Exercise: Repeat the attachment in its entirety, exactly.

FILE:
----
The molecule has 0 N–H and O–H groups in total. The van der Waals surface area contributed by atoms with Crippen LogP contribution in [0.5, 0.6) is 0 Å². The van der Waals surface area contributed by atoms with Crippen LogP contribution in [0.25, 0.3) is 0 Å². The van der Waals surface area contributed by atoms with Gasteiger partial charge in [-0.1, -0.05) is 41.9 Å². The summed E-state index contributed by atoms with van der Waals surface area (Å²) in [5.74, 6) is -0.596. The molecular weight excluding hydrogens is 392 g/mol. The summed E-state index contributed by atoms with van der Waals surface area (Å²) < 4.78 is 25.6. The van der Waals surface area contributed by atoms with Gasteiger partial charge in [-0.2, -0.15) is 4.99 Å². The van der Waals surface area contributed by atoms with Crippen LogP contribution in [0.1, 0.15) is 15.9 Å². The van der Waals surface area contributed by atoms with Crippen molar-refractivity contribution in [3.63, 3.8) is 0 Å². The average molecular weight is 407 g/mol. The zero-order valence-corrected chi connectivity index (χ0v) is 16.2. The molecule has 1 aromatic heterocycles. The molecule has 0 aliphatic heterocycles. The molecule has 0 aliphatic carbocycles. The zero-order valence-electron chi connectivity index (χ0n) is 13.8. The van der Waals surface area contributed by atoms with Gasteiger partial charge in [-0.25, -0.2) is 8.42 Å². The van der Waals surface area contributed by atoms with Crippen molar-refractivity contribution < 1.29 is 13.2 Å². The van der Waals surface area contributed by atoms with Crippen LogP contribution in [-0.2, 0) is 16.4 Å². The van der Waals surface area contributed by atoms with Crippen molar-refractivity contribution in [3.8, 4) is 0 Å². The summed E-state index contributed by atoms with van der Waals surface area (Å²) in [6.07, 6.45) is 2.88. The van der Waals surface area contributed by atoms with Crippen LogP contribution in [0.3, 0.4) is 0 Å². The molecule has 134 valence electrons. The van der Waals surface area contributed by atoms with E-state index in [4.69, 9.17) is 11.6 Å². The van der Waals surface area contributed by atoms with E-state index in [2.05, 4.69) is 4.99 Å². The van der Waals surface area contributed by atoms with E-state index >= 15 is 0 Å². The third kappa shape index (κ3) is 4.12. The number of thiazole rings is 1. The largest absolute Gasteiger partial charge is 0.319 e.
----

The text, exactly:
The molecule has 0 N–H and O–H groups in total. The van der Waals surface area contributed by atoms with Crippen LogP contribution in [0.5, 0.6) is 0 Å². The van der Waals surface area contributed by atoms with Crippen LogP contribution in [0.25, 0.3) is 0 Å². The van der Waals surface area contributed by atoms with Gasteiger partial charge in [-0.1, -0.05) is 41.9 Å². The summed E-state index contributed by atoms with van der Waals surface area (Å²) in [5.74, 6) is -0.596. The molecular weight excluding hydrogens is 392 g/mol. The summed E-state index contributed by atoms with van der Waals surface area (Å²) < 4.78 is 25.6. The van der Waals surface area contributed by atoms with Gasteiger partial charge in [-0.2, -0.15) is 4.99 Å². The van der Waals surface area contributed by atoms with Crippen LogP contribution in [0.1, 0.15) is 15.9 Å². The van der Waals surface area contributed by atoms with Crippen molar-refractivity contribution in [3.63, 3.8) is 0 Å². The average molecular weight is 407 g/mol. The zero-order valence-corrected chi connectivity index (χ0v) is 16.2. The molecule has 1 aromatic heterocycles. The molecule has 0 aliphatic heterocycles. The molecule has 0 aliphatic carbocycles. The zero-order valence-electron chi connectivity index (χ0n) is 13.8. The van der Waals surface area contributed by atoms with Gasteiger partial charge in [-0.25, -0.2) is 8.42 Å². The van der Waals surface area contributed by atoms with Crippen molar-refractivity contribution < 1.29 is 13.2 Å². The van der Waals surface area contributed by atoms with Crippen LogP contribution in [-0.2, 0) is 16.4 Å². The van der Waals surface area contributed by atoms with Crippen molar-refractivity contribution in [3.8, 4) is 0 Å². The summed E-state index contributed by atoms with van der Waals surface area (Å²) in [6.07, 6.45) is 2.88. The van der Waals surface area contributed by atoms with Crippen LogP contribution in [0.3, 0.4) is 0 Å². The molecule has 134 valence electrons. The van der Waals surface area contributed by atoms with E-state index in [4.69, 9.17) is 11.6 Å². The van der Waals surface area contributed by atoms with E-state index in [2.05, 4.69) is 4.99 Å². The van der Waals surface area contributed by atoms with E-state index >= 15 is 0 Å². The third kappa shape index (κ3) is 4.12. The number of thiazole rings is 1. The largest absolute Gasteiger partial charge is 0.319 e.